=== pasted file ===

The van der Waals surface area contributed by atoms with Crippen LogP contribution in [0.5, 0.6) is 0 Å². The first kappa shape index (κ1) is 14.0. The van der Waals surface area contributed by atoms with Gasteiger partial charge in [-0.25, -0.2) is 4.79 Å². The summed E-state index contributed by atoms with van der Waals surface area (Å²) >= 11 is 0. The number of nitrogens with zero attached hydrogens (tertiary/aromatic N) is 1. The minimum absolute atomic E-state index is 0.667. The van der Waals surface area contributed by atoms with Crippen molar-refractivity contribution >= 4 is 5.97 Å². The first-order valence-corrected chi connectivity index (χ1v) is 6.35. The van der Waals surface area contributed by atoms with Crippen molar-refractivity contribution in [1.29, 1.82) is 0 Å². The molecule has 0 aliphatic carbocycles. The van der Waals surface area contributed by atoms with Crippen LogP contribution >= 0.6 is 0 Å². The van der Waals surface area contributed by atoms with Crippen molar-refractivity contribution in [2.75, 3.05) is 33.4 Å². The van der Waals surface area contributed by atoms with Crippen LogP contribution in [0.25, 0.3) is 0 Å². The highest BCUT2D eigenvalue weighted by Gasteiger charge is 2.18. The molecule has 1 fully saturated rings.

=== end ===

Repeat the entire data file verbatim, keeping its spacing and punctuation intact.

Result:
The van der Waals surface area contributed by atoms with Crippen LogP contribution in [0.5, 0.6) is 0 Å². The first kappa shape index (κ1) is 14.0. The van der Waals surface area contributed by atoms with Gasteiger partial charge in [-0.25, -0.2) is 4.79 Å². The summed E-state index contributed by atoms with van der Waals surface area (Å²) >= 11 is 0. The number of nitrogens with zero attached hydrogens (tertiary/aromatic N) is 1. The minimum absolute atomic E-state index is 0.667. The van der Waals surface area contributed by atoms with Crippen molar-refractivity contribution >= 4 is 5.97 Å². The first-order valence-corrected chi connectivity index (χ1v) is 6.35. The van der Waals surface area contributed by atoms with Crippen molar-refractivity contribution in [1.29, 1.82) is 0 Å². The molecule has 0 aliphatic carbocycles. The van der Waals surface area contributed by atoms with Crippen LogP contribution >= 0.6 is 0 Å². The van der Waals surface area contributed by atoms with Crippen molar-refractivity contribution in [2.75, 3.05) is 33.4 Å². The van der Waals surface area contributed by atoms with Crippen LogP contribution in [0.25, 0.3) is 0 Å². The highest BCUT2D eigenvalue weighted by Gasteiger charge is 2.18. The molecule has 1 fully saturated rings.